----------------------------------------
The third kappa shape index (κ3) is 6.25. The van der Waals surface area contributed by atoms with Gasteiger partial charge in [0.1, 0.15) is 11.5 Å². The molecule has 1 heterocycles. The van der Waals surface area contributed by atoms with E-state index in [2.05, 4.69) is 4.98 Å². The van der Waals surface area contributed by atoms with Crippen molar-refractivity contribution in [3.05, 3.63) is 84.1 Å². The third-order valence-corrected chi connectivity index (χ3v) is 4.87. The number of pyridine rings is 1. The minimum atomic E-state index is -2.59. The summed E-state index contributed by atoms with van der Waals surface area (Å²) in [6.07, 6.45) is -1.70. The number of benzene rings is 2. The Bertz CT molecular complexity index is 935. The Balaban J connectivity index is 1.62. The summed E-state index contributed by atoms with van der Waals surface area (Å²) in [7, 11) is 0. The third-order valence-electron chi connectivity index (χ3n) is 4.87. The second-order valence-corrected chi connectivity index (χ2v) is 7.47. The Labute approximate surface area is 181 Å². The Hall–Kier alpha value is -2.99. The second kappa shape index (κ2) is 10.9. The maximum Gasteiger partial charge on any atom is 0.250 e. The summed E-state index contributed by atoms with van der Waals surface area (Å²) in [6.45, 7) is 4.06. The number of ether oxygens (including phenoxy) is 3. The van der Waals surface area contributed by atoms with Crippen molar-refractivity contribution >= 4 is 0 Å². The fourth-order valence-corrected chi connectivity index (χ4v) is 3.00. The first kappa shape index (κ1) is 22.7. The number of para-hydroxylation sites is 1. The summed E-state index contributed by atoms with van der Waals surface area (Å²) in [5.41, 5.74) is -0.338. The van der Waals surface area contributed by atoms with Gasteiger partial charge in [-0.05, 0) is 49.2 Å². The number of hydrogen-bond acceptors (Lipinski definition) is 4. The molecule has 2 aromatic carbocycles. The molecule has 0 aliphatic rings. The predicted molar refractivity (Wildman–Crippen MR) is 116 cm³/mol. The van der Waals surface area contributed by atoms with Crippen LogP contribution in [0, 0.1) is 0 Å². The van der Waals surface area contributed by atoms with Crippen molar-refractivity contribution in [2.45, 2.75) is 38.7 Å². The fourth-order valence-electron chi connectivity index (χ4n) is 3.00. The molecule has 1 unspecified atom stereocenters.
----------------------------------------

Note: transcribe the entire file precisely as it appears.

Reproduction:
The third kappa shape index (κ3) is 6.25. The van der Waals surface area contributed by atoms with Gasteiger partial charge in [0.1, 0.15) is 11.5 Å². The molecule has 1 heterocycles. The van der Waals surface area contributed by atoms with E-state index in [2.05, 4.69) is 4.98 Å². The van der Waals surface area contributed by atoms with Crippen molar-refractivity contribution in [3.05, 3.63) is 84.1 Å². The third-order valence-corrected chi connectivity index (χ3v) is 4.87. The number of pyridine rings is 1. The minimum atomic E-state index is -2.59. The summed E-state index contributed by atoms with van der Waals surface area (Å²) in [6.07, 6.45) is -1.70. The number of benzene rings is 2. The Bertz CT molecular complexity index is 935. The Balaban J connectivity index is 1.62. The summed E-state index contributed by atoms with van der Waals surface area (Å²) in [7, 11) is 0. The third-order valence-electron chi connectivity index (χ3n) is 4.87. The second-order valence-corrected chi connectivity index (χ2v) is 7.47. The Labute approximate surface area is 181 Å². The Hall–Kier alpha value is -2.99. The second kappa shape index (κ2) is 10.9. The maximum Gasteiger partial charge on any atom is 0.250 e. The summed E-state index contributed by atoms with van der Waals surface area (Å²) in [6.45, 7) is 4.06. The number of ether oxygens (including phenoxy) is 3. The van der Waals surface area contributed by atoms with Crippen molar-refractivity contribution >= 4 is 0 Å². The fourth-order valence-corrected chi connectivity index (χ4v) is 3.00. The first kappa shape index (κ1) is 22.7. The number of para-hydroxylation sites is 1. The summed E-state index contributed by atoms with van der Waals surface area (Å²) in [5.41, 5.74) is -0.338. The van der Waals surface area contributed by atoms with Gasteiger partial charge in [-0.05, 0) is 49.2 Å². The number of hydrogen-bond acceptors (Lipinski definition) is 4. The molecule has 2 aromatic carbocycles. The molecule has 0 aliphatic rings. The predicted molar refractivity (Wildman–Crippen MR) is 116 cm³/mol. The van der Waals surface area contributed by atoms with Crippen LogP contribution in [0, 0.1) is 0 Å². The van der Waals surface area contributed by atoms with Crippen molar-refractivity contribution in [2.45, 2.75) is 38.7 Å². The fourth-order valence-electron chi connectivity index (χ4n) is 3.00. The molecule has 1 unspecified atom stereocenters.